“We’re not trying to delay this case,” Frank said Tuesday. “We want to try it right, and we can only try it once.”
Despite prosecutors’ pleas for a delay, Cahill called in the first group of potential jurors on Tuesday, telling them that additional charges could be added in the high-profile case.
“I’m going to keep going until I’m told to stop,” Cahill said.
As of Tuesday afternoon, three of the 12 jurors needed for the trial had been picked—a young chemist who said he had “somewhat favorable” views about the Black Lives Matter movement and a woman from northern Minnesota who said she was a “go with the flow, open-minded” type of person. The third juror, who was seated just before Cahill ended court for the day, is a financial auditor who has a friend at the Minneapolis Police Department but claims to not hold a favorable opinion of the “Blue Lives Matter” movement.
“I consider myself a pretty logical person... I rely on facts and logic and what’s in front of me. Opinion and facts are important distinctions for me,” the first juror, who is white, said in court Tuesday.
It remains unclear if there will be another delay in the jury selection process as the issue of the third-degree murder charge works its way through the courts. Nelson agreed with Cahill’s decision Tuesday to continue with jury selection as he appeals.
“We’re prepared to try this case. It is not our intent to cause delay. However, I do have an ethical obligation to my client,” Nelson said in court Monday.
Jonathan Smith, the executive director of the Washington Lawyers’ Committee for Civil Rights and Urban Affairs, said that it was unusual to see the third-degree murder charge raised just days before the trial began‚ but he is not surprised that Cahill moved the trial forward.
He does, however, expect that Cahill’s decision will trigger some sort of delay for the start of opening arguments.
“We will know the answer about the third-degree murder charge before opening arguments. That’s all the matters,” he said. “It’s the same facts and the charges are closely related. Essentially, the new charge allows for a lower level of intent requirement. So I believe we are going to go forward. There is going to be an appeal no matter what happens in this case so it doesn’t matter.”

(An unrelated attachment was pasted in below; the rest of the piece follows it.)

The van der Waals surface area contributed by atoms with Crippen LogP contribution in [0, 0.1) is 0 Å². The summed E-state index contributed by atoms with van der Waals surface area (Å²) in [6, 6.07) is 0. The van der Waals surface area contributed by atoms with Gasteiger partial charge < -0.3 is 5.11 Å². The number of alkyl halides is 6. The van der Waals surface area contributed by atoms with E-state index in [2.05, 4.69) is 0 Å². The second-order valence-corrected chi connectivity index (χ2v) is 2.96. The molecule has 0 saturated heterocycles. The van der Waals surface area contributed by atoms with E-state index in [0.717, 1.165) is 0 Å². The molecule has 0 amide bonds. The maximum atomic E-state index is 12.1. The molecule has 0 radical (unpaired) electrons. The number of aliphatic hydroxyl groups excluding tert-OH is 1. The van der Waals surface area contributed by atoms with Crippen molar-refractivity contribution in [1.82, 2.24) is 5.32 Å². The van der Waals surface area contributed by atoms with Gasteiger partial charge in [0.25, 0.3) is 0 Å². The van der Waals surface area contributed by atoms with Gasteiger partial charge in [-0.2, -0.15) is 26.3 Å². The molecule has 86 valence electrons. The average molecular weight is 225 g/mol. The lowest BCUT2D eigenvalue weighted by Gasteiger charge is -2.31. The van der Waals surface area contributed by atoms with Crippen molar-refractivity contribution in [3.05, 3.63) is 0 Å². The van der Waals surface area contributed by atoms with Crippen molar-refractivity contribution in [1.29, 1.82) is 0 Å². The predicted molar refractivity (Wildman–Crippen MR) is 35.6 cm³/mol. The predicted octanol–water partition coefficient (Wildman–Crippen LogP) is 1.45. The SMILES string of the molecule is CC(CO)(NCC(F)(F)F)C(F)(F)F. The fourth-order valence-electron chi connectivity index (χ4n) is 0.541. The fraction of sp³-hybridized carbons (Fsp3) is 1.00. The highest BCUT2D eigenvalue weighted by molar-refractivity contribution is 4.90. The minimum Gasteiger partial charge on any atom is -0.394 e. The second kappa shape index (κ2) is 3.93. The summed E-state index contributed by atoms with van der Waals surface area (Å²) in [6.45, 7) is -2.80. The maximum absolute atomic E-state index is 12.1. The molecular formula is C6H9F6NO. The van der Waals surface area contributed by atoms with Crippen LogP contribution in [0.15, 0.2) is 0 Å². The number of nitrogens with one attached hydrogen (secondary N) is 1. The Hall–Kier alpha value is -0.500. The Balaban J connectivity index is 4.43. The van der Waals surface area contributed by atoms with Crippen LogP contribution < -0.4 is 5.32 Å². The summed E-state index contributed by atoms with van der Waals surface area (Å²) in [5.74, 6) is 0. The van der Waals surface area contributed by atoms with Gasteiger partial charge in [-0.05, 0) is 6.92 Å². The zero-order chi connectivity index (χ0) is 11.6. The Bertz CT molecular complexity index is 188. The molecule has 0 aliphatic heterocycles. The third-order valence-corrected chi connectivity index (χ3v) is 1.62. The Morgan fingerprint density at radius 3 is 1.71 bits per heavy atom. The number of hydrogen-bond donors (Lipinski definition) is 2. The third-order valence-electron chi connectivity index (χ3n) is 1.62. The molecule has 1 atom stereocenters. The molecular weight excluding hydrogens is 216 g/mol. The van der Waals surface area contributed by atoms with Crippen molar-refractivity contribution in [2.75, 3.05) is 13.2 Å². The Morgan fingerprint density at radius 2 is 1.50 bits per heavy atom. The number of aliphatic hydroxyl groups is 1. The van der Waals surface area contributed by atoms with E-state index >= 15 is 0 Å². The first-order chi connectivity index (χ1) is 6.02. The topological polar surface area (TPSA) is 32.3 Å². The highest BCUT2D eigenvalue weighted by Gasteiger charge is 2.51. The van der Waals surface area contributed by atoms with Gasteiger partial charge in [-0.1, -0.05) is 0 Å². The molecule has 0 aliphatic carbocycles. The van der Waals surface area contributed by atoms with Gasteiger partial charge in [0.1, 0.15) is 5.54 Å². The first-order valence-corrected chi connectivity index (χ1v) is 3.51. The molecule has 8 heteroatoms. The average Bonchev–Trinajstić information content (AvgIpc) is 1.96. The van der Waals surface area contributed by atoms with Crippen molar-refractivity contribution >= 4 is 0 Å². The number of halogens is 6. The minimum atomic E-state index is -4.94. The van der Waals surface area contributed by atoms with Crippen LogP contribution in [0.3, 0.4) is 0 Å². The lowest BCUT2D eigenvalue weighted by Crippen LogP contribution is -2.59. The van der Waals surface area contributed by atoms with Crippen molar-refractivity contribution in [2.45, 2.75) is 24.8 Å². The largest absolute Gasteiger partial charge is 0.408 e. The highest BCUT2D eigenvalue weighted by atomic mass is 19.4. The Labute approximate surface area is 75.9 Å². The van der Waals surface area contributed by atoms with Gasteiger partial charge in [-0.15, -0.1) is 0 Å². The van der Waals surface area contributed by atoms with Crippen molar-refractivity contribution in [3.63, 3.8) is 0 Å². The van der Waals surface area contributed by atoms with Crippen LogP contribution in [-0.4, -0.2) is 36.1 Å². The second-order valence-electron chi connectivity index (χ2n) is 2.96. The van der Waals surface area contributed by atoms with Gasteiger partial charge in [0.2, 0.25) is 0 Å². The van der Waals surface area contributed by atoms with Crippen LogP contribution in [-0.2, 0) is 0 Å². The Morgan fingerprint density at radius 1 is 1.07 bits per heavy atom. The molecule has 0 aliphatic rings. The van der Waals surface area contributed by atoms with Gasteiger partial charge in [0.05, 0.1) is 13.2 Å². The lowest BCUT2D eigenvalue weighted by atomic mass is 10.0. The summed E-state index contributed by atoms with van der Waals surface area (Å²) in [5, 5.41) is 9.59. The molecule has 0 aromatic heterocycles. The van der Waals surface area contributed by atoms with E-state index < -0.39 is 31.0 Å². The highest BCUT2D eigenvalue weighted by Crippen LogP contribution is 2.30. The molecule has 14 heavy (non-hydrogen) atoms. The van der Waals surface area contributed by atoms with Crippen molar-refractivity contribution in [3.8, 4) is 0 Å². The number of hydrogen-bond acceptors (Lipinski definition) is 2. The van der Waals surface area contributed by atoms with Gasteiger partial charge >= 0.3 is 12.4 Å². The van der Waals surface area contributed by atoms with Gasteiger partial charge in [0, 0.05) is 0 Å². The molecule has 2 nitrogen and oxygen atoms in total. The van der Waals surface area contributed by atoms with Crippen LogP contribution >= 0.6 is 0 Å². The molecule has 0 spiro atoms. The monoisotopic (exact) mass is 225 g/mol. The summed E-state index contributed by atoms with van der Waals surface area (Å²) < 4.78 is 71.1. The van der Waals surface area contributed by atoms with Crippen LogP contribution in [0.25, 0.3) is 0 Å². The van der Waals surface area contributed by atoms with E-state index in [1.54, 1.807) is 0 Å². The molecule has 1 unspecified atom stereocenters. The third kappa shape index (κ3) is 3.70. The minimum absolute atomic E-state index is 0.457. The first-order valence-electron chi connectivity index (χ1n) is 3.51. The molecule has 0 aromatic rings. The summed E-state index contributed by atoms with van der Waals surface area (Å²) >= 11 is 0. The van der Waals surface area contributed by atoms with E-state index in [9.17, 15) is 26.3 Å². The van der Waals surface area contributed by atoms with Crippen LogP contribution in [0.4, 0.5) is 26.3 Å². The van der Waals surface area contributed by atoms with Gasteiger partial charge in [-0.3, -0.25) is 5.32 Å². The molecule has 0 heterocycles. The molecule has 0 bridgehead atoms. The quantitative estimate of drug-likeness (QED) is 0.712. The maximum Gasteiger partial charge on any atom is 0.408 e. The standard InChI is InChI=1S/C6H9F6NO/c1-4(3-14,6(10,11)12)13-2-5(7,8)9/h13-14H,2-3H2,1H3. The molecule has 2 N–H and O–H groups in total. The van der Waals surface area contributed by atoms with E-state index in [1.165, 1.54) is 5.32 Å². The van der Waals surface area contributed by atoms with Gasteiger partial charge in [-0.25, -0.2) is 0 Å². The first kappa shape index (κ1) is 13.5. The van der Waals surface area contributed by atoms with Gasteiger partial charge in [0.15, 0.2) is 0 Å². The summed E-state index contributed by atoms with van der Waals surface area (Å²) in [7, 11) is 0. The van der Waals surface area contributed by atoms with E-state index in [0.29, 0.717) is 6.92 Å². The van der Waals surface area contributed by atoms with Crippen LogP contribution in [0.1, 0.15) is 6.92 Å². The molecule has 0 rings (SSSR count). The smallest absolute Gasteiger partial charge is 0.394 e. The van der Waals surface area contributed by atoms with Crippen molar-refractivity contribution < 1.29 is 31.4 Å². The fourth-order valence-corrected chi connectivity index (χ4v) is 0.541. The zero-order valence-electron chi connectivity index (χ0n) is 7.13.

Smith noted that the prosecutor’s decision to push for the third-degree murder charge so close to the trial is worrisome.
“They don’t want to prove a higher level of intent. Something clearly spooked them out,” he said, adding that it will be a “real blow to them” if this logistical loose end is not resolved quickly.
“Ordinarily you want to go to trial demonstrating real strength. And to me, it looks like there was a shift in the strategy in the last minute,” he added.
Smith believes one reason for this insistence in a delay is their worry they will not be able to show the required level of intent that Chauvin meant Floyd harm—which could cost them the trial that will be watched around the world. He added, however, that regardless of this lingering appeals decision, the defense will argue for a mistral “over a half of dozen times anyway.”
“I think their biggest challenge is not going to be the third-degree murder charge decision—it will be finding a jury in Hennepin that can be a fair given the press and demonstrations over the summer and everything else.”